Now, there were scenes that got cut from Perilous that I wish hadn't. We cut an additional 10k to streamline the novel a bit more. And many of those scenes added dimension to characters, showed a little bit more of how they reacted to each other. But they didn't necessarily increase the tension and action. So...bye-bye.

The thing that helps me the most as I'm cutting is to save my deleted scenes. I like to think of it as in the movies: some scenes have to be cut. When you watch the deleted scenes on a movie, you can often tell why it was cut. Yet it's still fun to watch. Someday, I promise you'll be able to read these scenes. Then again, I might recycle them into other books!

For today's blog tour: An interview at Annette Lyon's blog, and a book review at Jaime Theler's! And don't forget to check out the contest details at the top of the page!

9 comments:

Jamie said...

Great advice...thanks for this post! I'm in the throes of editing, so I'm bookmarking this page as a reminder!

Jennifer Shirk said...

Oooh, I realy hate deleting scenes, but you're right. Those are GREAT points to keep in mind when editing. :)

Cindy R. Wilson said...

Those are good tips for cutting scenes and words. It's so hard when they're words we've worked so hard on, though. That's why it's great to have an outside opinion.

Arlee Bird said...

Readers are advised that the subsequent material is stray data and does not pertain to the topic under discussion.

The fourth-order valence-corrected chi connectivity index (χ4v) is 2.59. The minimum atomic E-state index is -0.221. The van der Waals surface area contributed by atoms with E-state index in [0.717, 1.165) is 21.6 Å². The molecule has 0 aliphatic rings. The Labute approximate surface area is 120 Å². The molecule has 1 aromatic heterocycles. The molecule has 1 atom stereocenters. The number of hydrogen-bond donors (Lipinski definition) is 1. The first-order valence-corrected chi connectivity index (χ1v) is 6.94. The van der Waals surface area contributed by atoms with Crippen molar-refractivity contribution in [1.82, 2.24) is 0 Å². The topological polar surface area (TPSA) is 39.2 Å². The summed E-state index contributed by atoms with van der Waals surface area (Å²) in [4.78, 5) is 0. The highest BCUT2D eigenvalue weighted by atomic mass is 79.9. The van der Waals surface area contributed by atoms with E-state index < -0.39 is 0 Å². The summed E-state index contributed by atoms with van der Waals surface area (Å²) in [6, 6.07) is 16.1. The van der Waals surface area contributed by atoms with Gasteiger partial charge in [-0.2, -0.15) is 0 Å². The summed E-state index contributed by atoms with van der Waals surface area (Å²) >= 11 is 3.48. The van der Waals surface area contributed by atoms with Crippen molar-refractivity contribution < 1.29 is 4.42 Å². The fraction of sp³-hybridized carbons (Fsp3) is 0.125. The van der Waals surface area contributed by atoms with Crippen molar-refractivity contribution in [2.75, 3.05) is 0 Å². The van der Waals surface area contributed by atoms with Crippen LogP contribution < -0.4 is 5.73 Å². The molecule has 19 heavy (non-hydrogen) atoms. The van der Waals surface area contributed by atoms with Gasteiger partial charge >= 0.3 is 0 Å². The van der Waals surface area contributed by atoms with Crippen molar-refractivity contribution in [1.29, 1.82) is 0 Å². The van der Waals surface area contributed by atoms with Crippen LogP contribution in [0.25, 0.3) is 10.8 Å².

Deleting is so difficult for me, but what you say makes a lot of sense. It's good to have the outside readers to guide you. I become so attached to everything I've written I hate to dump it. I never get rid of anything entirely though. I cut and paste to a file. Like you say it might be useful in the future.

Lee
Tossing It Out

Jordan said...

Great guidelines! I'm editing now and finding the same things. (I've cut 3k from about 3 chapters in the last two days trying to streamline the ending. I don't know if it's enough, but for those chapters I'm getting to the point where you were before the last 10k cut. That and I don't know if the story will continue to make sense if I don't include these parts.)

Angie said...

That's good advice. I know on the novel I just revised, I would often think, "What is this scene doing here?" Then I'd cut it. It felt good.

Emailman said...

This is some awesome advice, Tamara :) I was so chuffed when my new MG novel came in at 42K. I didn't count until I finished it...lol...I was very relieved. I can't think of many places where it could be cut. As for my Truth Teller series :S That is definitely heading for a major slice up. I think I will need a chain saw :D

Tamara Hart Heiner said...

yay for cutting! it definitely does feel good.

Nicki Elson said...

I'm so glad you got over that cutting hump and that you're happy with the result! It gets quite addicting after a while, doesn't it?

Good idea saving the "deleted scenes" somewhere else though.